Combat Veteran with PTSD Sues Airline For Not Being Allowed to Fly With Service Dog


By Debbie Gregory.

Decorated Army veteran Lisa McCombs, who suffers from PTSD,  says flying the friendly skies with her service dog,  Jake, has always been easy.

But that changed a year ago, when she and Jake, a Labrador retriever, were barred from boarding an American Airlines flight, in spite of the fact that Jake was wearing his service vest and was properly documented. McCombs has decided to sue the airline.

McCombs relies on Jake to calm her anxiety and panic before it overwhelms her.

Her lawsuit alleges that while she waited to board her flight, an airline agent approached her and asked “in a condescending tone, ‘ummm, are you going to fly with that?’” the suit states.

For the next 48-hours, McCombs says she was repeatedly interrogated, stressed and humiliated, causing her mental health to suffer.

After missing her scheduled flight,  McCombs said that she was “verbally assaulted” by two agents who loudly demanded, in “rapid succession,” that she tell them the nature of her disability and explain how her service dog helps.

Their conduct implied that McCombs was falsifying her disability, the suit claims, adding that their tone was so harsh that strangers began scolding the agents and trying to comfort McCombs.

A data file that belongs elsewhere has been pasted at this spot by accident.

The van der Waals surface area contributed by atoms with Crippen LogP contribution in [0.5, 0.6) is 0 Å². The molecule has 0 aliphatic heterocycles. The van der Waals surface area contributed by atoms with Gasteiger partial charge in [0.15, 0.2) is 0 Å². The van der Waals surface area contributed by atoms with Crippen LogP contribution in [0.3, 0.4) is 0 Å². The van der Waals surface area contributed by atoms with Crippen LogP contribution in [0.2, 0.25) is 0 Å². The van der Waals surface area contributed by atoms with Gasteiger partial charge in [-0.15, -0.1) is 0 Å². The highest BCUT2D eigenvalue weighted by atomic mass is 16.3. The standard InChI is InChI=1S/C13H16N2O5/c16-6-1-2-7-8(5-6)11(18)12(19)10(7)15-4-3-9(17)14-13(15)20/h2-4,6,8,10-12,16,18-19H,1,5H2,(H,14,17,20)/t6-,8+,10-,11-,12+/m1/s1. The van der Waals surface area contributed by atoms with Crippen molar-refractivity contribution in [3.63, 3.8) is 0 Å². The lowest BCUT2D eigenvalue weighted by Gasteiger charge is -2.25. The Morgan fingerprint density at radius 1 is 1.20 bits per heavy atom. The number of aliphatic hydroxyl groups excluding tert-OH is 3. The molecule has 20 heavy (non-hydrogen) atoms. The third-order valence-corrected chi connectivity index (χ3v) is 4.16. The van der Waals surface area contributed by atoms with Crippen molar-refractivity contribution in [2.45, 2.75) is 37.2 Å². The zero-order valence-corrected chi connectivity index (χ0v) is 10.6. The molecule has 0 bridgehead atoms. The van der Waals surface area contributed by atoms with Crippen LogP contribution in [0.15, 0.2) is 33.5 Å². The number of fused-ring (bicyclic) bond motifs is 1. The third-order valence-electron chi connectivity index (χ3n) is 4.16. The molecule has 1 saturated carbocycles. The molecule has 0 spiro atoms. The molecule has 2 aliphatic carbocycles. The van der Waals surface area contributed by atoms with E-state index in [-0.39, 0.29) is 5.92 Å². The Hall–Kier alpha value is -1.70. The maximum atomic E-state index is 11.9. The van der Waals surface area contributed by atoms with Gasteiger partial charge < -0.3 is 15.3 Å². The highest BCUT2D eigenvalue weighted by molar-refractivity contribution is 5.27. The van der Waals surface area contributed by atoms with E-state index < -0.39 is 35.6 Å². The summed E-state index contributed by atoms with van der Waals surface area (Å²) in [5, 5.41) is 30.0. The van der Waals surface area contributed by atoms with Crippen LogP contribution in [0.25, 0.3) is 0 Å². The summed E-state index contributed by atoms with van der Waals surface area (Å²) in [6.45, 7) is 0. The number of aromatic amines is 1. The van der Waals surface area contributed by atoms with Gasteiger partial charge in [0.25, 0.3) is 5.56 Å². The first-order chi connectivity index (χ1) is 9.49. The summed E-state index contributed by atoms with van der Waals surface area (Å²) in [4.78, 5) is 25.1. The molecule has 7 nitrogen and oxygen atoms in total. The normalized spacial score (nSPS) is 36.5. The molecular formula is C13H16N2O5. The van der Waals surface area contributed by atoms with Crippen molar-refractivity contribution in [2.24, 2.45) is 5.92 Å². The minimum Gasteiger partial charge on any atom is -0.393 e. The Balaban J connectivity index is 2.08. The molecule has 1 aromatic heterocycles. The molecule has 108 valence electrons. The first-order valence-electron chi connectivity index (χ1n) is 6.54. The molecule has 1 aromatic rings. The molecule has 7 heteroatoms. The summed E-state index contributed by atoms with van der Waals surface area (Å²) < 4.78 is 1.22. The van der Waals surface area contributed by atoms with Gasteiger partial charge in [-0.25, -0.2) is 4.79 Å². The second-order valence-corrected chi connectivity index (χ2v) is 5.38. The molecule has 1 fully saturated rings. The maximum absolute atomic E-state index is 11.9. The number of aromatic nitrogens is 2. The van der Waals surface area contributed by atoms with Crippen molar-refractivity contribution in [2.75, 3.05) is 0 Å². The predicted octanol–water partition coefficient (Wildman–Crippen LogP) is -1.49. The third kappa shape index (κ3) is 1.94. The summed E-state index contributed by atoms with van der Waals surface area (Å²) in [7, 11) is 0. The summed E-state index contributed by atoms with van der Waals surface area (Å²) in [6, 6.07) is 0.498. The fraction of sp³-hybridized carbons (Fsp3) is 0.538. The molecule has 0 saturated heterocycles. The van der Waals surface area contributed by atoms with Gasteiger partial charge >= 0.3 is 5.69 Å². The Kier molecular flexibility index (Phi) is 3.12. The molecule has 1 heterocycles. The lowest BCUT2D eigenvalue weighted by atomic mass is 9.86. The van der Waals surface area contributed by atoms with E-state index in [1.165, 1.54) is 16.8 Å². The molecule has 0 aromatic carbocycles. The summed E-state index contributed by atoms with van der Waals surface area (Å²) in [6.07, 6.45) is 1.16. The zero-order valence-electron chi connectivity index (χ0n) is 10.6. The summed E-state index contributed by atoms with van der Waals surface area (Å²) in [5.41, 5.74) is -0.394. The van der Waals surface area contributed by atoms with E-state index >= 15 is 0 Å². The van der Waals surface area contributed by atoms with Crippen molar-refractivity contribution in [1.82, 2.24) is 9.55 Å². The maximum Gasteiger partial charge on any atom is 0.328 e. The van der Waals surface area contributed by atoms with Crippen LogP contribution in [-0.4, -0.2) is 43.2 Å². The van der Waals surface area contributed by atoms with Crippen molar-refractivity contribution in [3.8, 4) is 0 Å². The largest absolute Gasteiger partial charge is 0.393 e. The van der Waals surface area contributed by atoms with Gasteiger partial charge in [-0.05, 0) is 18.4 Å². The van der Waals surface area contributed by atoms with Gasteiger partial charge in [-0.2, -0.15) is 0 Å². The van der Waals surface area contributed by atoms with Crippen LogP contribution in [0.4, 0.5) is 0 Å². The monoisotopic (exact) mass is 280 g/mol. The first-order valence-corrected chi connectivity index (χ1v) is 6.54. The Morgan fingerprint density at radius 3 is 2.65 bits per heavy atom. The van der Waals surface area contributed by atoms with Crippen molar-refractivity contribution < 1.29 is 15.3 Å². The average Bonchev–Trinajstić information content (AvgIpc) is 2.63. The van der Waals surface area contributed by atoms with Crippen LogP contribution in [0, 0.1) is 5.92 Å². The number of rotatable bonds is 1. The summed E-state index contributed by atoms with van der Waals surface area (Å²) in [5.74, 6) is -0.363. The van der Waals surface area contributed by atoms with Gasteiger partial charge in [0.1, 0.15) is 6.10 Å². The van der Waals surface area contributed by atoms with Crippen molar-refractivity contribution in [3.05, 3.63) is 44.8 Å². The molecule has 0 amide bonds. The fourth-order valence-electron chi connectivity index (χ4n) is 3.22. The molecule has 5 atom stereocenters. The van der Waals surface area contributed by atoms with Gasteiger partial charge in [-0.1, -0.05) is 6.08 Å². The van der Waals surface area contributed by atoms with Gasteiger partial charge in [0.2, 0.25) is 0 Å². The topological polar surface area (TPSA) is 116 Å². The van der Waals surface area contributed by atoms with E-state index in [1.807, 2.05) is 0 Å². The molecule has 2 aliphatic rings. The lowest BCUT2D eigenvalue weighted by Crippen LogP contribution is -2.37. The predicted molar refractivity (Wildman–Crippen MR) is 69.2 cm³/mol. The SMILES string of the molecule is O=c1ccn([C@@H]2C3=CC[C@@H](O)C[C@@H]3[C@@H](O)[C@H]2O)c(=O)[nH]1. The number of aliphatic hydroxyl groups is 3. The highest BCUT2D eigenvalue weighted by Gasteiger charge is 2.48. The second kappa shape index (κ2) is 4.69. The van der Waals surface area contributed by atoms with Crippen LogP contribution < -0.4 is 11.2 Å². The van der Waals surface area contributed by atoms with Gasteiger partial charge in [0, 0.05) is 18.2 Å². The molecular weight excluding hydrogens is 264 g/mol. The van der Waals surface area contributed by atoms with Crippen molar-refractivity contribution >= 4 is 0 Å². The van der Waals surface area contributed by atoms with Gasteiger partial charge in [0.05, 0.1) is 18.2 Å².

“I have PTSD, look at me, I’m an anxious mess!” McCombs replied, according to the suit filed in federal court. “He’s my service dog! I don’t understand why I’m being treated like this!”

The Department of Veterans Affairs has estimated that PTSD afflicts 11 percent of veterans of the war in Afghanistan and 20 percent of veterans of the war in Iraq.

According to the lawsuit, McCombs “was emotionally crushed and humiliated by the conduct of (American’s) agents, who discriminated against her because of her disability and publicly shamed her.”

The suit alleges negligence, breach of contract and violation of the Americans With Disabilities Act and asks American Airlines to compensate McCombs for her airline tickets, legal fees and medical treatment.

Army officials say McCombs enlisted in 2005 and did tours in Iraq and Afghanistan. By the time she was honorably discharged, in 2009, she had reached the rank of captain, according to military records. McCombs received multiple awards for service, including the Afghanistan Campaign Medal with Campaign Star, the NATO Afghanistan Service Medal and the Global War on Terrorism Service Medal.

The Transportation Department requires that all U.S. airlines allow passengers to fly with their service animals in the cabin, according to the Federal Aviation Administration.

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